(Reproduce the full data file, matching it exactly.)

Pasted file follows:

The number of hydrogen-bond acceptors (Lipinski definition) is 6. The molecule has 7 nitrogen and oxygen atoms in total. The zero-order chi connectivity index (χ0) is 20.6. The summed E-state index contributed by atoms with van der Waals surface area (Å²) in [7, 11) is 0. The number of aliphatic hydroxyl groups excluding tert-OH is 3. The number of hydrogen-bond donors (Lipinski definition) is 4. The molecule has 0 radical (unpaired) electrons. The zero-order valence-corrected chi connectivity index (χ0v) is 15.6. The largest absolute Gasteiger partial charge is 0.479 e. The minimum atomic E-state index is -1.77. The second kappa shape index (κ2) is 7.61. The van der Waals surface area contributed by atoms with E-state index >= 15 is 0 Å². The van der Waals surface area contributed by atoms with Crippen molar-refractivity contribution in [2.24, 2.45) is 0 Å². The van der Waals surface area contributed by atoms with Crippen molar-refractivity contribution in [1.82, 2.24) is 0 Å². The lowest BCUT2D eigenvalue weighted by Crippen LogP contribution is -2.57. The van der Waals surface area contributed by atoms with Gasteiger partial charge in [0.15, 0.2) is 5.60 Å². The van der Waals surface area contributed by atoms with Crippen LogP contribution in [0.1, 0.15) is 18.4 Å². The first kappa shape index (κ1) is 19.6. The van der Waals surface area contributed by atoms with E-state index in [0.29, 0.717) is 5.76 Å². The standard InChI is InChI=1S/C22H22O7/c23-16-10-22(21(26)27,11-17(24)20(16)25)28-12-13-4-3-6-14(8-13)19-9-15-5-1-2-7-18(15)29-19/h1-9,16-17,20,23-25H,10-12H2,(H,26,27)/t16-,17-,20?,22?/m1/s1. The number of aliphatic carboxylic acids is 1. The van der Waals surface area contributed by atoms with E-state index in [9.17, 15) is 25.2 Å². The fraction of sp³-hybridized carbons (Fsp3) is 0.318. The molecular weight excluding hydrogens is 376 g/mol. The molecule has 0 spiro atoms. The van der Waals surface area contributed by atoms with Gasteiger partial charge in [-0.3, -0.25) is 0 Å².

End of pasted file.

The number of hydrogen-bond acceptors (Lipinski definition) is 6. The molecule has 7 nitrogen and oxygen atoms in total. The zero-order chi connectivity index (χ0) is 20.6. The summed E-state index contributed by atoms with van der Waals surface area (Å²) in [7, 11) is 0. The number of aliphatic hydroxyl groups excluding tert-OH is 3. The number of hydrogen-bond donors (Lipinski definition) is 4. The molecule has 0 radical (unpaired) electrons. The zero-order valence-corrected chi connectivity index (χ0v) is 15.6. The largest absolute Gasteiger partial charge is 0.479 e. The minimum atomic E-state index is -1.77. The second kappa shape index (κ2) is 7.61. The van der Waals surface area contributed by atoms with E-state index >= 15 is 0 Å². The van der Waals surface area contributed by atoms with Crippen molar-refractivity contribution in [2.24, 2.45) is 0 Å². The van der Waals surface area contributed by atoms with Crippen molar-refractivity contribution in [1.82, 2.24) is 0 Å². The lowest BCUT2D eigenvalue weighted by Crippen LogP contribution is -2.57. The van der Waals surface area contributed by atoms with Gasteiger partial charge in [0.15, 0.2) is 5.60 Å². The van der Waals surface area contributed by atoms with Crippen LogP contribution in [0.1, 0.15) is 18.4 Å². The first kappa shape index (κ1) is 19.6. The van der Waals surface area contributed by atoms with E-state index in [0.29, 0.717) is 5.76 Å². The standard InChI is InChI=1S/C22H22O7/c23-16-10-22(21(26)27,11-17(24)20(16)25)28-12-13-4-3-6-14(8-13)19-9-15-5-1-2-7-18(15)29-19/h1-9,16-17,20,23-25H,10-12H2,(H,26,27)/t16-,17-,20?,22?/m1/s1. The number of aliphatic carboxylic acids is 1. The van der Waals surface area contributed by atoms with E-state index in [9.17, 15) is 25.2 Å². The fraction of sp³-hybridized carbons (Fsp3) is 0.318. The molecular weight excluding hydrogens is 376 g/mol. The molecule has 0 spiro atoms. The van der Waals surface area contributed by atoms with Gasteiger partial charge in [-0.3, -0.25) is 0 Å².